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mixed case: opinion and advice

Prunes, Canes and Leaves

Ouch. Enological grammar, spelling and usage can be tricky business
Photo by: Mark Weinberg

Posted: Oct 2, 2012 11:30am ET

By Robert Taylor

When "normal" people think of wine experts, occasionally a few unsavory words come to mind: Geek. Snob. Bibulous fusspot. Coincidentally, those same words are commonly associated with another profession: Copy editor.

Imagine, then, the frustrations of the copy-editing wine pro. As someone who has copy edited professionally for more than a dozen years and has been a member of the Wine Spectator editorial staff for nearly 10, it's my pleasure to present here a few of the myriad misused terms in the wine industry. Hopefully we can all learn a little, laugh a little and lift each other's wine language skills.

One of the most beautiful things about languages is that they're organic, always evolving, so consider this simply a snapshot of one enophile's vernacular. You will no doubt hear vintners using these words differently than we do, but the following list is, to use a favorite phrase of our crack copy editing team, "consistent with Wine Spectator Style" ...

On the vine, Cabernet is not a varietal. It is a grape variety. A varietal is a wine made from a single grape variety. It's OK to use varietal as an adjective, referring to "varietal characteristics," or even as an adverb, for a wine that shows proper typicity, or is "varietally correct," but it's not OK to say a Bordeaux is a blend of varietals. An easy way to remember the difference: Wines made in Burgundy are varietals; Pinot Noir and Chardonnay are varieties.

Wine has tannins, not tannin. Tannins are chemical compounds in wine that create the tactile or astringent drying sensation you often feel in your cheeks when drinking red wine. A tannin is a single polyphenol molecule, of which there are millions upon millions in a glass of wine. In short, if your wine only has one tannin, it is most definitely not tannic.

Fermentations occur in a fermentor; if anything can be called a "fermenter," it's the yeast.

Vineyards are planted to Merlot, not with it. One can only imagine the difficulties of trying to plant a vineyard using a grape cluster in place of a spade.

We assess a wine's flavor and body with our taste buds and our palate; its hues of red or gold are found on a palette; we move large bins of grapes around in the winery using a forklift and a pallet.

I recommend complimenting the sommelier when he or she selects a wine pairing that perfectly complements the entrée.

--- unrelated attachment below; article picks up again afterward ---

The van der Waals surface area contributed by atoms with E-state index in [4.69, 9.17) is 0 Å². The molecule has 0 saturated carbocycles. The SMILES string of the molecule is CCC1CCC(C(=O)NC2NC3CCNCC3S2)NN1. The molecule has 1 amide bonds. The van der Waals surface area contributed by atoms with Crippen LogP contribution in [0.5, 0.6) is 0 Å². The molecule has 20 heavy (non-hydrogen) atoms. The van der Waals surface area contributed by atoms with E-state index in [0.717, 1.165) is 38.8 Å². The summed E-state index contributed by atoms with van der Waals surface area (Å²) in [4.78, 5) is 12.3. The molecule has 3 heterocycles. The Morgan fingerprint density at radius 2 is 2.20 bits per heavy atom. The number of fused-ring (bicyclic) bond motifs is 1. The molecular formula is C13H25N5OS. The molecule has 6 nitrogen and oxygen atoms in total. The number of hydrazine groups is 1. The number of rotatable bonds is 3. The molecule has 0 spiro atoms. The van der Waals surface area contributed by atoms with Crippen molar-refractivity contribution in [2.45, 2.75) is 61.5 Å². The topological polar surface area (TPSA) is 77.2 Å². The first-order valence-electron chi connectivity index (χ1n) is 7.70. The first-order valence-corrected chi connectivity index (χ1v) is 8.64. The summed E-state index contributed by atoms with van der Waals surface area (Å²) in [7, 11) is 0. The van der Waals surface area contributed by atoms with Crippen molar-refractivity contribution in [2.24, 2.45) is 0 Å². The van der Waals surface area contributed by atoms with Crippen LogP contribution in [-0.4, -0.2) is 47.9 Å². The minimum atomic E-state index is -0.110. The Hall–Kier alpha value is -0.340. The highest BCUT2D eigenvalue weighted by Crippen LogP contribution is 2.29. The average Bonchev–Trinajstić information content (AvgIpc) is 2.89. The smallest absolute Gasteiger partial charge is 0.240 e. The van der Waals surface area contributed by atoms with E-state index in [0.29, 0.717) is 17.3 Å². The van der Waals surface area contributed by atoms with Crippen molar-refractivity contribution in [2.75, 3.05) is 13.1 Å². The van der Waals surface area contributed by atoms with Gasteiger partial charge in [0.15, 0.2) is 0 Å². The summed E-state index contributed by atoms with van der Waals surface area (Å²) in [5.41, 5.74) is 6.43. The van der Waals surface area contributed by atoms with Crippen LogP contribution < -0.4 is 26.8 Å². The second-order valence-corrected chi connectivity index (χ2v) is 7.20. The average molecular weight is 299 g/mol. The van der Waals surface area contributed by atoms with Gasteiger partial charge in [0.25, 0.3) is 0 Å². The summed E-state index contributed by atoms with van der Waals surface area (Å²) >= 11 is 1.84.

Terroir is frequently misspelled "terrior." Terroir would make a great name for a terrier, however.

Which is better: to be first or great? In terms of French wine classifications, that depends. In much of France—notably Burgundy and Champagne—the grands crus (great-growths) reign over the premiers crus (first-growths). But in Bordeaux, the Grands take a back seat to the Premiers. Well, actually, it's complicated. There, all classed-growths are Grands Crus Classés, ranked from fifth-growths up to first-growths, or Premier Grand Cru Classé—the pinnacle. Unless you happen to be talking about St.-Emilion, where the top tier is further divided into Premiers Grands Crus Classé A and B (yes, A is above B—that much is logical), or Sauternes, where Château d'Yquem stands superior to all other Premiers Crus as Premier Cru Supérieur.

As an English-language publication covering a topic that was largely European until about 100 years ago, we're also tasked with reconciling the anglicization of many non-native terms. For instance, we pluralize château as châteaus rather than use the French châteaux because the word has been incorporated into the English language; we use Brunellos di Montalcino as opposed to Brunelli. And yet we pluralize German auslese and spätlese as auslesen and spätlesen, as those terms are not common to Americans. We try to stick to a system, but like I said, it's tricky.

And then there are the words and styles for which it has been our privilege, along with the rest of the wine community, to create, filling the many voids that exist between winespeak and Merriam-Webster's: ageability, ageworthy, budbreak, budwood, grapegrower, minerality, typicity ... the list grows, frequently.

What grammar and spelling mistakes really grind your gears, in the wine world or elsewhere?

Tim Fish
Santa Rosa, CA —  October 2, 2012 1:48pm ET
Rob, you've been fixing fermenter in my stories all these years. Thanks! Fun read.
Bryson Gappa
North Texas —  October 2, 2012 2:13pm ET
Meritaaaajh.

When in fact, they mean Meritage. I'll repeat it back, correctly, one time. If they still pronounce it as though French were their fist language, I just smile politely, as I know they must think themselves smarter than the "professional".
Robert Taylor
New York, NY —  October 2, 2012 2:18pm ET
Good call Bryson: Important to remember that Meritage rhymes with heritage!

RT
David Nelson
CA —  October 2, 2012 4:30pm ET
How about those "Rydel" stems? Ha, how many times have we heard that one? Riedel rhymes with needle is an easy way to remember.
Bob Wesley
Santa Barbara, CA —  October 2, 2012 8:30pm ET
There are too few synonyms for "grape" so I will continue to break the Varietal Rule!
Don Rauba
Schaumburg, IL —  October 3, 2012 12:07am ET